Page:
The #1 Skill Warren Buffett Says You Need

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I just finished watching a town meeting with Bill Gates and Warren Buffett that was taped at Columbia Business School last month. The entire meeting was immensely illuminating, but I was fascinated by one thing Warren Buffett said. Before I get to that, let me say that both Mr. Buffett and Mr. Gates were exceedingly optimistic about the future of our country and our economy. [You, at your cynical best: “Yeah, I’d be optimistic too if I were worth $50 billion!” Me: “Well, smartypants…um…uh…okay, you know what? You’re right.”] Buffett, in particular, said he’d be willing to invest $100,000 on the future of any of the students in the room. But, he added, there was one thing—one thing—the students could to to massively increase their future value, and it was this:

Improve their communication skills.

Isn’t that amazing? Here he is, arguably the most successful business investor in history, talking to MBA students in one of the most prestigious business schools in the world, and what does he say is the best business move they could make?

Improve their communication skills.

I couldn’t agree more. Think about it. What is the one trait that really sets leaders apart from the rest of the herd? Their business smarts? Lots of great leaders couldn’t read a balance sheet if their lives depended on it. Their vision? Well, that’s a big one, but it’s only part of the equation. No, what really sets leaders apart is their ability to communicate effectively with the people they lead.

A great vision is worthless if you can’t communicate it. The best product in the world is useless if you can’t sell it (and what is selling, really, other than effective communication?). It’s the ability to communicate your ideas effectively that makes you stand out, because the simple—and, quite frankly, inexcusable—truth is that most people can’t.

When the Beatles first came to America in 1964, what was it that endeared them to the press? Was it their music? Their hair? Their cute Liverpudlian accents? Nope. What did the job was their now legendary press conferences. Here are a few excerpts from their first such conference at New York’s JFK airport on February 7th, 1964:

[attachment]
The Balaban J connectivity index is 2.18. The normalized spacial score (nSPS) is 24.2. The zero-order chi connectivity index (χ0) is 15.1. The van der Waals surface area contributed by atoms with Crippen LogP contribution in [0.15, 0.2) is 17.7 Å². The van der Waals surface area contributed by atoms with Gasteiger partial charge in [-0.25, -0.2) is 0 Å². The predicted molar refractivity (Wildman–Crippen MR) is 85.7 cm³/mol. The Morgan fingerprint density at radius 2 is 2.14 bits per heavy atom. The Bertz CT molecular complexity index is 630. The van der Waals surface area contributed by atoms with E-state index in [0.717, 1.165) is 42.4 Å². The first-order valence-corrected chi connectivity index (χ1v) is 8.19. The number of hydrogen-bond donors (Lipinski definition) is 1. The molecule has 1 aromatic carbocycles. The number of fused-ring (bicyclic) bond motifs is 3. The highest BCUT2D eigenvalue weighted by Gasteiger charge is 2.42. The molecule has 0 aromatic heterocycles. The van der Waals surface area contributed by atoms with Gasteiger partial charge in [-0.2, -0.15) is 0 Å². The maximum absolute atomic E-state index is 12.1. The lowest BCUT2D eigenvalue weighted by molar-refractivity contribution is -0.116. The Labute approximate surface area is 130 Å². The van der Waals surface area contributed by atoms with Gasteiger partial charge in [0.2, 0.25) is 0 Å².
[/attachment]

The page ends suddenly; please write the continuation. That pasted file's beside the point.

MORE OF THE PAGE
FEMALE FAN: Would you please sing something?



RINGO: Sorry.

M.C: Next question.

Q: There’s some doubt that you CAN sing.

JOHN: No, we need money first.

* * * * *

Q: How many of you are bald, that you have to wear those wigs?

RINGO: All of us.

PAUL: I’m bald.

Q: You’re bald?

JOHN: Oh, we’re all bald, yeah.

PAUL: Don’t tell anyone, please.

JOHN: And deaf and dumb, too.

* * * * *

Q: Was your family in show business?

JOHN: Well, me dad used to say me mother was a great performer.

* * * * *

Q: What do you think of the campaign in Detroit to stamp out the Beatles?

PAUL: We’ve got a campaign of our own to stamp out Detroit.

* * * * *

Q: What do you think of Beethoven?

RINGO: Great. Especially his poems

Yes, there are many reasons for the Beatles’ success (in fact, I wrote a book about it!). [You: “What a blatant plug!” Me: “Oh, lighten up. It is my blog!”] But their unique communication skills was certainly a huge factor.

So what does this mean to you, as a leader? If you want to increase your effectiveness, invest in your communication skills. There’s no shortage of great coaches. (Two of the best, for example, are Patricia Fripp and Vanna Novak. I’d be happy to work with you as well. [You: “There you go again.” Me: “Shut up.”]) But no matter how you do it, make an investment in improving your own communication skills.

Don’t just take my word for it. Take Warren’s.


About the Author:

29-time Emmy Award winner and Hall of Fame keynote speaker Bill Stainton, CSP is an expert on Innovation, Creativity, and Breakthrough Thinking. He helps leaders and their teams come up with innovative solutions — on demand — to their most challenging problems.
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